Nothing New Under the Sun, Dept.

Bar modeling, the technique of solving math problems using a strip or bar, has become synonymous with Singapore Math. The math program in Singapore uses such technique to solve a large variety of math problems.

But the technique has been around for many years as evidenced by this arithmetic textbook that I recently found, published in 1919.  (Hamilton’s Essentials of Arithmetic)



8 thoughts on “Nothing New Under the Sun, Dept.

  1. What’s also not new under the sun is how different variations and wordings confuse students. Discovery learning is also not new, but I’m all for the version that requires individual “micro” discovery, homework problem – by – homework problem, night after night using proper textbooks. Most of my discoveries came that way and the rest came when I was directly taught by a teacher who knew the material and didn’t waste our time.

    In-class student-led group discovery is just soooo tedious and the best students HATE group work, especially group grading. The poor students go along for the ride and there is absolutely no evidence that curiosity or engagement has any effect on improving, let along creating mastery and the ability to actually DO other problem variations themselves. Project-Based Learning teaches vocational hacking skills, is bad for groups where students can hide and do little work, and is especially bad when students in the group assume roles, as with STEAM. My coaching experience for my son’s FIRST Lego League gave me proof of that.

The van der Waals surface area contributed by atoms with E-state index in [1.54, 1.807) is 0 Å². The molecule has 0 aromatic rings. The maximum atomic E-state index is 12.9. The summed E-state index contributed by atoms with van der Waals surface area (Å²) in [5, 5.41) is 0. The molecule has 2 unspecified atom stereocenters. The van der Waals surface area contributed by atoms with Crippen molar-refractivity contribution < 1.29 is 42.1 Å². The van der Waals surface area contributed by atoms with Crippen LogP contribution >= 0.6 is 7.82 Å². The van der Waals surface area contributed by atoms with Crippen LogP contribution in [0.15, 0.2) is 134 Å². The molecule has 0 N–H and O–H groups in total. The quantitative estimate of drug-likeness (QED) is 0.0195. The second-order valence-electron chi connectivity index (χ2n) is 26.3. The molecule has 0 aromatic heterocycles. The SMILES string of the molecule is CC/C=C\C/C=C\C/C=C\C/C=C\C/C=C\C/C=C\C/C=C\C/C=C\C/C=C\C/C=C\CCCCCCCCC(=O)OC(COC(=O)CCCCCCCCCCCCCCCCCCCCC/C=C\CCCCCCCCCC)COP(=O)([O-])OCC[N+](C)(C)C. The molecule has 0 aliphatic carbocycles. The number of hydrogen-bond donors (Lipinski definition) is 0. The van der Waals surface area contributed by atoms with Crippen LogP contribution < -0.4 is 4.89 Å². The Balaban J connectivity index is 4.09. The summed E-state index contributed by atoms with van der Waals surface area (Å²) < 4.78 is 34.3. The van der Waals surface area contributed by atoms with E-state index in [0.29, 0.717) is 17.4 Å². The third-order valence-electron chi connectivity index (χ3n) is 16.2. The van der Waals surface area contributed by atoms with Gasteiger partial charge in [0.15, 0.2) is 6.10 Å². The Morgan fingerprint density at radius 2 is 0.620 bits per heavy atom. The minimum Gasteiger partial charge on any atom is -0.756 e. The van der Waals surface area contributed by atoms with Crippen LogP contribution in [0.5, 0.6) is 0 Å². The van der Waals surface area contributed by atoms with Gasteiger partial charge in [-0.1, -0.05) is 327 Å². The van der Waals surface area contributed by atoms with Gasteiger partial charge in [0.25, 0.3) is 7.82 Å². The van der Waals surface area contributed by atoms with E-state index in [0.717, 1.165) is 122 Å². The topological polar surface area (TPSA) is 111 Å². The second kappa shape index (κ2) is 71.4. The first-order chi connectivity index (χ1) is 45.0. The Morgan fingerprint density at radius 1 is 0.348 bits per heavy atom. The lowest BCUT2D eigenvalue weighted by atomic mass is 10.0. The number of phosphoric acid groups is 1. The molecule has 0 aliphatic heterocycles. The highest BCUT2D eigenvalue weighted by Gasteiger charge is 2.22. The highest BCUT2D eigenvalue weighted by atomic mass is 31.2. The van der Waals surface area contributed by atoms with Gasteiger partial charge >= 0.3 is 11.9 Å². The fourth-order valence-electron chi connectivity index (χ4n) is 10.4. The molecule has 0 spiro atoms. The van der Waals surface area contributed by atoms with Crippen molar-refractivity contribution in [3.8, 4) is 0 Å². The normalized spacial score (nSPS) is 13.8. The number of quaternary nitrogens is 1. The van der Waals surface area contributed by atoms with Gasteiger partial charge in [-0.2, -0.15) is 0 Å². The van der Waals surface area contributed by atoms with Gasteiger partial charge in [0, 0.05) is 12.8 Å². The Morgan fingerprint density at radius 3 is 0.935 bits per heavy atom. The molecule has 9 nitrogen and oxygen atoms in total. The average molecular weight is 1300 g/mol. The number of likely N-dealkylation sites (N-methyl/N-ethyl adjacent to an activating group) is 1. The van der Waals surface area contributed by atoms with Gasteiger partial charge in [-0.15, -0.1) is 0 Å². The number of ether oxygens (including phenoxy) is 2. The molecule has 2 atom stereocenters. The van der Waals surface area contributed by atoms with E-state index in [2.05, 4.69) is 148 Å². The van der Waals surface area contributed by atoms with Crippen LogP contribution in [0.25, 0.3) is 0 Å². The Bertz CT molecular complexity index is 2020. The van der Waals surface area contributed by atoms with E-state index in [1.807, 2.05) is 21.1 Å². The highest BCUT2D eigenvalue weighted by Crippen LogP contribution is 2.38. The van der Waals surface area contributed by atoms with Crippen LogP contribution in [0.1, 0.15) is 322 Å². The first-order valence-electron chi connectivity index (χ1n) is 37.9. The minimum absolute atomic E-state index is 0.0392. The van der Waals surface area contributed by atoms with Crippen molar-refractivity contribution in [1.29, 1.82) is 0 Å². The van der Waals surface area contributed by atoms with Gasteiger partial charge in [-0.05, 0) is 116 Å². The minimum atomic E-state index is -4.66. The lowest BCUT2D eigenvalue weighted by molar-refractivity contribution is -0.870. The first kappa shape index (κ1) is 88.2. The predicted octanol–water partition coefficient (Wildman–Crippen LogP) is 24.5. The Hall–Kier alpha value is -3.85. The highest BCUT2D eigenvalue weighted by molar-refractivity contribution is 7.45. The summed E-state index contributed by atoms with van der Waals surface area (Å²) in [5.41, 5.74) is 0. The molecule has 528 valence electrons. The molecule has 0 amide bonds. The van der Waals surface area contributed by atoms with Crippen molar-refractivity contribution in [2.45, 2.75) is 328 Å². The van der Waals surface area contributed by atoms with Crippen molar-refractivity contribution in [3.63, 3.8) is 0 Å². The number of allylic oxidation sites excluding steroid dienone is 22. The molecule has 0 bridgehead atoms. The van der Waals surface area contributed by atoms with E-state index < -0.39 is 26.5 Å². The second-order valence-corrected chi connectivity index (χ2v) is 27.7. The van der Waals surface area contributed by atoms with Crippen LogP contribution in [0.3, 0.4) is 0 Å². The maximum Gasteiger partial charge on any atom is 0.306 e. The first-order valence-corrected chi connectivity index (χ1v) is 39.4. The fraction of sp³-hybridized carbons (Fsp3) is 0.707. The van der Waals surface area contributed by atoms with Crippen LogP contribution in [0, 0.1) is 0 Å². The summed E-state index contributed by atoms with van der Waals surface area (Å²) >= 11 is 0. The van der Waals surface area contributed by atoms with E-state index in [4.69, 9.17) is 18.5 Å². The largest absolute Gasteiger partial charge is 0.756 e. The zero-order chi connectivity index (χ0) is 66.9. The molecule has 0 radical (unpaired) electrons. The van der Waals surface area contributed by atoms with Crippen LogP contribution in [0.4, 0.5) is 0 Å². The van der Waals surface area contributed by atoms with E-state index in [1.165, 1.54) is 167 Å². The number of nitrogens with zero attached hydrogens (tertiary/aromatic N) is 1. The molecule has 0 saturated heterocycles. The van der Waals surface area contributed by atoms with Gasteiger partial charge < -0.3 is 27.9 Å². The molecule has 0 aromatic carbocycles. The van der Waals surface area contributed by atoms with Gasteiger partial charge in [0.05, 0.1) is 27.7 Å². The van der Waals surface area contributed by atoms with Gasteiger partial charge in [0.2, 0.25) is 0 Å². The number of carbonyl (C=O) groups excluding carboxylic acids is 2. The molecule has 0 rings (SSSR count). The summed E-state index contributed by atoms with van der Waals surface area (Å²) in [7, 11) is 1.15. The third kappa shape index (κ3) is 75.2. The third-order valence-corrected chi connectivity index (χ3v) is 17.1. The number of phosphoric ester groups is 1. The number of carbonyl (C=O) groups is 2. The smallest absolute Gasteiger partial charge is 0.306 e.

2. Unfortunately along with these successful methods being around for over 100 years, so has progressive ed techniques. Books written from same time period, follow John Dewey’s child centred approach in BC’s math curriculum.


    • Yes, but even in books written by the progressivists and Dewey-followers of those times, there were plenty of practice problems, and there was usually a summary of the finding that was to be discovered. Also, the problems were structured to allow for such discoveries to be made by way of the “worked example” effect and carefully scaffolded problems. As I mentioned in my talk at the ResearchED conference last summer at Oxford, my arithmetic books were co-authored by Brownell, considered a big math reformer of his day, and whose name is still touted as a pioneer in this even by NCTM. Nevertheless, the books have many of the earmarks of traditional instructional techniques that have been decried as ineffective and “having failed thousands of students”. There were many practice problems along with solid explanations of the underlying concepts. Thus, “carrying” and “borrowing” were explained so it wasn’t merely a rote learning exercise with the instruction of “just do this and don’t ask questions” as is intimated by reformers.


  3. I remember the Everyday Math approach my son had called “Remember the One.” It was inane. But worse was their limited coverage before moving on. They assume that kids have the attention spans of chipmunks. They only expect kids to do 4 or 5 homework problems before moving on and I remember that the teacher didn’t much care about mastery because EM is all about spiraling (cough … circling). However, students never learn the material enough to build a scaffold. EM is not spiraling, it’s repeated partial scaffolding. I had to ensure mastery and scaffolding of the material at home so that EM became a spiral and not a circle. You might see some decent math examples in EM, but the process is all screwed up and very dependent on parental support. Schools now expect parents to be teacher helpers, go to their open houses to learn their math, and “practice math facts” at home. That just increases the academic gap.